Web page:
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Named after Charles Darwin and only admits graduate students

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Charles Darwin Key Facts

Born February 1809
Studied at Christ's College
Known for the Voyage of the Beagle, The Origin of Species and Natural selection
Died April 1882
Tomb in Westminster Abbey
Charles Darwin is one of the most prominent names associated with Cambridge. Famous for his theories of evolution and natural selection; his work on the processes of species development have become foundational to modern biology.

Charles Darwin
Source WikiMedia (PD)
He was born in February 1809, in Shropshire in England, the fifth of six children into a wealthy family. His father was a doctor, and when Charles was 16 years old he spent the summer of 1825 as an apprentice doctor, helping his father treat the poor of Shropshire. His career in that profession then continued when he went to Edinburgh University to study medicine. It was here that Darwin met and assisted Dr Robert Grant, who discovered evidence supporting the theory that all species had similar origins, scientifically called homology. It was a radical theory at the time that interested Darwin greatly, a sign of things to come.
However, Charles lost interest in his medical studies, became appalled at the brutality of surgery, and so his father enrolled him at Cambridge University. His course was to be at Christ’s College, studying to be a clergyman, which Darwin’s father thought would at least secure him a steady income when he graduated. Yet it was here that he became a close follower of Professor John Henslow, who researched botany. In the summer of January 1928, it was Henslow who wrote a letter to Robert Fitzroy, captain if the HMS Beagle, suggesting Darwin as an unpaid assistant. The Beagle was set to chart the coastline of South America on a two year voyage. Not surprisingly Darwin’s father disapproved, but in the end Darwin got his wish and joined the expedition that was to become the making of his name in science.

Memorial to Charles Darwin inside St Botolph's Church
Ironically, it was through studying works at Cambridge that asserted the natural design of the world’s to be God’s, that Darwin began his desire to contribute to the theories of the natural world. The voyage of the Beagle ended up lasting five years, and on it Darwin studied land geology and the natural history of the places they went to. He made many important finds of extinct animal fossils, seashells in the mountains that explained how land shifted during earthquakes, and most importantly, through the species he studied and the people he saw he began to conceive his theory of evolution. It was on this voyage, in seeing native peoples of places that were considered culturally behind where Darwin had come from, that he began to think there was no definitive separation between humans and animals in terms of the their origins and development as species.

The Zoology museum showcases many of Charles Darwin’s finds from his voyage on the Beagle, and from his time at the University of Cambridge
After much study, it was in 1838 that he officially conceived his theory of natural selection, but the pressure of the work that came with explaining, defending and detailing such a theory over ran him. He was by then a largely famous scientist and the demands for talks, books and more research left him so overworked that his health suffered greatly, even for the rest of his life. He went on to marry his cousin, Emma Wedgwood in 1839, and continued to engross himself in much study of his theory. Others at the time were voicing similar thoughts about evolution, yet mostly they did not have the evidence to back it up. It did force Darwin to publish his theories however, which he finally did in 1859, after the tragic death of two of his children in the 1850s. It was these incidents, particularly the death of his daughter Annie in 1851, that finally eradicated any faith Charles Darwin had in God.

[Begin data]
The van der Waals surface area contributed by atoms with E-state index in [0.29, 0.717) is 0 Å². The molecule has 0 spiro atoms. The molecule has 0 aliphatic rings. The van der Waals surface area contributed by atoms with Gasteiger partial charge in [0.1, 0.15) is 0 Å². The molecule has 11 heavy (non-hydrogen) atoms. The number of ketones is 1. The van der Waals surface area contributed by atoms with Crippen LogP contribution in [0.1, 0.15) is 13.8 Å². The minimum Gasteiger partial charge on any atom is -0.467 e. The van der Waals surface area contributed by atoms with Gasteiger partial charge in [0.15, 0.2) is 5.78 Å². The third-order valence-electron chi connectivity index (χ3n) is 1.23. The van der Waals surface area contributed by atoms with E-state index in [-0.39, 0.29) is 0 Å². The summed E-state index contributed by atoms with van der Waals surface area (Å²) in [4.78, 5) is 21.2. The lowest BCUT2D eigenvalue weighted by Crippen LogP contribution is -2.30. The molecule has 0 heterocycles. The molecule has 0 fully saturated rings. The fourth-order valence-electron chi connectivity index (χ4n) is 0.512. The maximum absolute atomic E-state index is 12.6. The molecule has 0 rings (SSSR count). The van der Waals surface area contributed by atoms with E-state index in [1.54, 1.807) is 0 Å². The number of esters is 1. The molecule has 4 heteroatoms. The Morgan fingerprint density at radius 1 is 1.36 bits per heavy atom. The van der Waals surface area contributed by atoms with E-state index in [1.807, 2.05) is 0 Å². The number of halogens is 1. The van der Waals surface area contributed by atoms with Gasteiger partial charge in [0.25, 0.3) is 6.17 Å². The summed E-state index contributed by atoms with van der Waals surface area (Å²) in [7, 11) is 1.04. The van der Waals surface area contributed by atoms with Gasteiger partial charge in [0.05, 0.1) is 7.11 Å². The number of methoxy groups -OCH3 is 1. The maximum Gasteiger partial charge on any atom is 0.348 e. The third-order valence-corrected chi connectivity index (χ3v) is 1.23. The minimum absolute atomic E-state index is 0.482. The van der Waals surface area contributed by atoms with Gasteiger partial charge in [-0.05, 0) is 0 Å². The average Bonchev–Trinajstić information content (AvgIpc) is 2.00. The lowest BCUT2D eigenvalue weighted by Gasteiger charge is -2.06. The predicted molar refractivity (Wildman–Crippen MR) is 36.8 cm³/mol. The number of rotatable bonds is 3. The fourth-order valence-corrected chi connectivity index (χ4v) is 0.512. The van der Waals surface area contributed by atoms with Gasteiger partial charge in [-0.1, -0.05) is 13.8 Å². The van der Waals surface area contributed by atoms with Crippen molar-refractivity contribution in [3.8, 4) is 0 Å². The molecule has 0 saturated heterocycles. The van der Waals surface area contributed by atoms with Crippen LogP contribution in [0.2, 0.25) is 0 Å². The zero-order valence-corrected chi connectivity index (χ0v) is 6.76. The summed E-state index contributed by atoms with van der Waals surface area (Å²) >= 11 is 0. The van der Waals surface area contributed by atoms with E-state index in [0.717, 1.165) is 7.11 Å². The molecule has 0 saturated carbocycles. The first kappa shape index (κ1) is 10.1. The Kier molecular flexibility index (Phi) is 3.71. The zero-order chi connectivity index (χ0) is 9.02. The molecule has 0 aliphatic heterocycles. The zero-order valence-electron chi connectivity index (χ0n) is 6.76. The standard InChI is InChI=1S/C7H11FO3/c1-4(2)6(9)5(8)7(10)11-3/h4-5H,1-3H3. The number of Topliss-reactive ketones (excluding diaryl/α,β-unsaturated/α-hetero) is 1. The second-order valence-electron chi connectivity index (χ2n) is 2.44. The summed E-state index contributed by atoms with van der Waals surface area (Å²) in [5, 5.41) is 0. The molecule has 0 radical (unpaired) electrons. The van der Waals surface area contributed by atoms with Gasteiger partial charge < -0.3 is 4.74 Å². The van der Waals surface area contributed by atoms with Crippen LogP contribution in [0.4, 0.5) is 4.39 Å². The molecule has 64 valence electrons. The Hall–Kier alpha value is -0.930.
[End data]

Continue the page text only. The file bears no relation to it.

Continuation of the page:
The gate of Christ's College, where Darwin studied in 1828
His book, On the Origins of the Species by Means of Natural Selection became very popular. He made an enduring name for himself then, even though he did not mention human evolution in this work; that was to come later. His theories were then attacked and accepted in the years following. Some accepted them, some debated evolution was the work of God, and some were against him outright. As he continued to publish more books, including The Descent of Man and Selection in Relation to Sex, where he detailed his human evolutionary theory, debate continued, as it still does today, but generally Darwinism was widely accepted. Charles Darwin finally came to rest after years of illness in 1882, was honoured with a state funeral and buried in Westminster Abbey.

Punting past Darwin College
Charles Darwin’s Family previously owned some of the land that Darwin College now occupies and their portraits can be found inside some of the College’s larger rooms.  As well as being one of the larger colleges, admitting only graduate students, Darwin College also hosts the annual Darwin lectures. These prestigious lectures look at a certain theme every year from different schools of thought, for example, ‘love’ examined by scientists, artists and psychologists. Those who speak are experts in their field, and most of the lecture series have been published.
Visitor Information
Darwin College is open to visitors daily, 9am to 5pm. Entrance is FREE. Tel: 01223 335 660

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